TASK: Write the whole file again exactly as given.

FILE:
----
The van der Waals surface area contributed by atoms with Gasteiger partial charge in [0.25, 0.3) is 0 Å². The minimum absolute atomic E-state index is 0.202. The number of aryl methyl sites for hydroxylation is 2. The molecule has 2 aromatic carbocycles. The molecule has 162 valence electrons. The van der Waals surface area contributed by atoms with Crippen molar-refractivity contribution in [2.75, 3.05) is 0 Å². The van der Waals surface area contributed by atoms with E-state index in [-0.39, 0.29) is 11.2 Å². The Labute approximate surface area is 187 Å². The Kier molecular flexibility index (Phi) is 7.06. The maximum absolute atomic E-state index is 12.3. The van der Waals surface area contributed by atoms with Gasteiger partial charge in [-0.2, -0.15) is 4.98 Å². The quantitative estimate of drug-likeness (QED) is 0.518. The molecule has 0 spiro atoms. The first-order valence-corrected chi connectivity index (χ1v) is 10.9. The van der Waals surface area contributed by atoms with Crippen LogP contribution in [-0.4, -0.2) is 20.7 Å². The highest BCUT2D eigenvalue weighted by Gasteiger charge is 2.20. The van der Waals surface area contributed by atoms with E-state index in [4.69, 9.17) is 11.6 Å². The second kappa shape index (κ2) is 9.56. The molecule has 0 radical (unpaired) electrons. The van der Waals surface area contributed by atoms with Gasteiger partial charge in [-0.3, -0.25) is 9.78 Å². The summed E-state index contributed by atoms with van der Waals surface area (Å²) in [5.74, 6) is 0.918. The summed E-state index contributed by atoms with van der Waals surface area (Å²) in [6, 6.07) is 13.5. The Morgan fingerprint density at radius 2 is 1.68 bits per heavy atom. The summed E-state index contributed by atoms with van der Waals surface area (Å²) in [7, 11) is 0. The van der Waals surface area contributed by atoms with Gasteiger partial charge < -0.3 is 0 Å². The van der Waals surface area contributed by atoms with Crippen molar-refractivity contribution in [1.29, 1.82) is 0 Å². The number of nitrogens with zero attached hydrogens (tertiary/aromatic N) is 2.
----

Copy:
The van der Waals surface area contributed by atoms with Gasteiger partial charge in [0.25, 0.3) is 0 Å². The minimum absolute atomic E-state index is 0.202. The number of aryl methyl sites for hydroxylation is 2. The molecule has 2 aromatic carbocycles. The molecule has 162 valence electrons. The van der Waals surface area contributed by atoms with Crippen molar-refractivity contribution in [2.75, 3.05) is 0 Å². The van der Waals surface area contributed by atoms with E-state index in [-0.39, 0.29) is 11.2 Å². The Labute approximate surface area is 187 Å². The Kier molecular flexibility index (Phi) is 7.06. The maximum absolute atomic E-state index is 12.3. The van der Waals surface area contributed by atoms with Gasteiger partial charge in [-0.2, -0.15) is 4.98 Å². The quantitative estimate of drug-likeness (QED) is 0.518. The molecule has 0 spiro atoms. The first-order valence-corrected chi connectivity index (χ1v) is 10.9. The van der Waals surface area contributed by atoms with Crippen LogP contribution in [-0.4, -0.2) is 20.7 Å². The highest BCUT2D eigenvalue weighted by Gasteiger charge is 2.20. The van der Waals surface area contributed by atoms with E-state index in [4.69, 9.17) is 11.6 Å². The second kappa shape index (κ2) is 9.56. The molecule has 0 radical (unpaired) electrons. The van der Waals surface area contributed by atoms with Gasteiger partial charge in [-0.3, -0.25) is 9.78 Å². The summed E-state index contributed by atoms with van der Waals surface area (Å²) in [5.74, 6) is 0.918. The summed E-state index contributed by atoms with van der Waals surface area (Å²) in [6, 6.07) is 13.5. The Morgan fingerprint density at radius 2 is 1.68 bits per heavy atom. The summed E-state index contributed by atoms with van der Waals surface area (Å²) in [7, 11) is 0. The van der Waals surface area contributed by atoms with Gasteiger partial charge < -0.3 is 0 Å². The van der Waals surface area contributed by atoms with Crippen molar-refractivity contribution in [1.29, 1.82) is 0 Å². The number of nitrogens with zero attached hydrogens (tertiary/aromatic N) is 2.